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Neurosci Biobehav Rev. 2018 Feb;85:126-145. doi: 10.1016/j.neubiorev.2017.07.005.

Sex differences in the brain: Implications for behavioral and biomedical research.

Author information

1
Department of Psychology and Neuroscience Program, University of Guelph, MacKinnon Bldg. Room 4020, Guelph, ON N1G 2W1, Canada. Electronic address: echoleri@uoguelph.ca.
2
Department of Psychology, Djavad Mowafaghian Centre for Brain Health, University of British Columbia, Vancouver, BC V6T1Z3, Canada.
3
Women's Health in Neuroscience Program, Department of Neuroscience and Experimental Therapeutics, Texas A&M HSC College of Medicine, Bryan, TX 77807, United States.
4
Department of Psychology, University of Wisconsin-Milwaukee, Milwaukee, WI 53211, United States.

Abstract

Biological differences between males and females are found at multiple levels. However, females have too often been under-represented in behavioral neuroscience research, which has stymied the study of potential sex differences in neurobiology and behavior. This review focuses on the study of sex differences in the neurobiology of social behavior, memory, emotions, and recovery from brain injury, with particular emphasis on the role of estrogens in regulating forebrain function. This work, presented by the authors at the 2016 meeting of the International Behavioral Neuroscience Society, emphasizes varying approaches from several mammalian species in which sex differences have not only been documented, but also become the focus of efforts to understand the mechanistic basis underlying them. This information may provide readers with useful experimental tools to successfully address recently introduced regulations by granting agencies that either require (e.g. the National Institutes of Health in the United States and the Canadian Institutes of Health Research in Canada) or recommend (e.g. Horizon 2020 in Europe) the inclusion of both sexes in biomedical research.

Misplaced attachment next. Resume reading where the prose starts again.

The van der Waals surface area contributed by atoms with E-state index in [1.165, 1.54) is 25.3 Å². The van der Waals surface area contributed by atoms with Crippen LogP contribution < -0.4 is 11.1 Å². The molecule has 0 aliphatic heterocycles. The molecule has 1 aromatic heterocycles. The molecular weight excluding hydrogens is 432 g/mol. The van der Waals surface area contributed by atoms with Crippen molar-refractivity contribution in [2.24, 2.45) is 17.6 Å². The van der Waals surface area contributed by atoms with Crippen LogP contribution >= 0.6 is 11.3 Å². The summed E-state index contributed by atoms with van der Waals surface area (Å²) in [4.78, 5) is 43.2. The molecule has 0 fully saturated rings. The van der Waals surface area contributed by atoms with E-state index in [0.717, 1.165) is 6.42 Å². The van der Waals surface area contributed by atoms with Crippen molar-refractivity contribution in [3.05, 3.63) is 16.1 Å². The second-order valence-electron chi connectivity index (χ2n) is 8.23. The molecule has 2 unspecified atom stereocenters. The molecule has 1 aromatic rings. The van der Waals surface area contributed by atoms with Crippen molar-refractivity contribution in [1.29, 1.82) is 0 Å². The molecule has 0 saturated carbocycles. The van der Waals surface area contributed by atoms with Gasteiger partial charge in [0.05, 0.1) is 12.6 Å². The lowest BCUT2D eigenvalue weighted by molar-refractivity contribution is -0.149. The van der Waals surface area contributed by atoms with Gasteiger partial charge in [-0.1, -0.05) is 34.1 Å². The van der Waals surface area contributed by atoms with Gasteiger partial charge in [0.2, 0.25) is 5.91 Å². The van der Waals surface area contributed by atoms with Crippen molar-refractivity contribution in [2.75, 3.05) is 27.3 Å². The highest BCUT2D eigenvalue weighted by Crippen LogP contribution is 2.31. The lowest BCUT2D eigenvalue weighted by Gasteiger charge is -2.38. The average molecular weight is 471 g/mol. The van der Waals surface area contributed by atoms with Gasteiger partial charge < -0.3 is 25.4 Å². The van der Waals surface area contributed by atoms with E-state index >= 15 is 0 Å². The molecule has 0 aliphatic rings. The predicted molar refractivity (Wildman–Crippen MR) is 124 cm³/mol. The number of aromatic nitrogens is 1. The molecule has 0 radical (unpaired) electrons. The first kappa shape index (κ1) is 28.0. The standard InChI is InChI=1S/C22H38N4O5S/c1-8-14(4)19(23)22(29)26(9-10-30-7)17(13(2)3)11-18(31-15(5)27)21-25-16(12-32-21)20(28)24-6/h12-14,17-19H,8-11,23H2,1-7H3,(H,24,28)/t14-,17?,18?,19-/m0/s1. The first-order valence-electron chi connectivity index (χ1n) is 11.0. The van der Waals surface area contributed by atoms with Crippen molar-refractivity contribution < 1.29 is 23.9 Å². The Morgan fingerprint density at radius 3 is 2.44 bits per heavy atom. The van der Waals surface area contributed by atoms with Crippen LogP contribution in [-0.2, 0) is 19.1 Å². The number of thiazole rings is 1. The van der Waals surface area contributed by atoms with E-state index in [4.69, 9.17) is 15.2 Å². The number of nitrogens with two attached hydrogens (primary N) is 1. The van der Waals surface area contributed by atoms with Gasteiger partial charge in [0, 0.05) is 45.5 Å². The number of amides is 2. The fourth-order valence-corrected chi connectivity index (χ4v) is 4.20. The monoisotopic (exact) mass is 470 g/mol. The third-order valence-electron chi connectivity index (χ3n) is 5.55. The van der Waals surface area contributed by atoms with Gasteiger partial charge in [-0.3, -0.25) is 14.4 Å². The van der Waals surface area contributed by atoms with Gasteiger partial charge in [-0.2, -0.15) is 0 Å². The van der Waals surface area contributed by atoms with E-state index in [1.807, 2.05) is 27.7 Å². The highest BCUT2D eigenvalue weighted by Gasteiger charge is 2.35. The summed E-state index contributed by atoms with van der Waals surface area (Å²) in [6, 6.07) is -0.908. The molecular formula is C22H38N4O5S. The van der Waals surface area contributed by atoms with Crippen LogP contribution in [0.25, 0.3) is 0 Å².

KEYWORDS:

Cell death; Cerebral ischemia; Epigenetics; Estradiol; Hippocampus; Memory; Neurogenesis; Pattern separation; Social behavior; Stroke

PMID:
29287628
PMCID:
PMC5751942
DOI:
10.1016/j.neubiorev.2017.07.005
[Indexed for MEDLINE]
Free PMC Article

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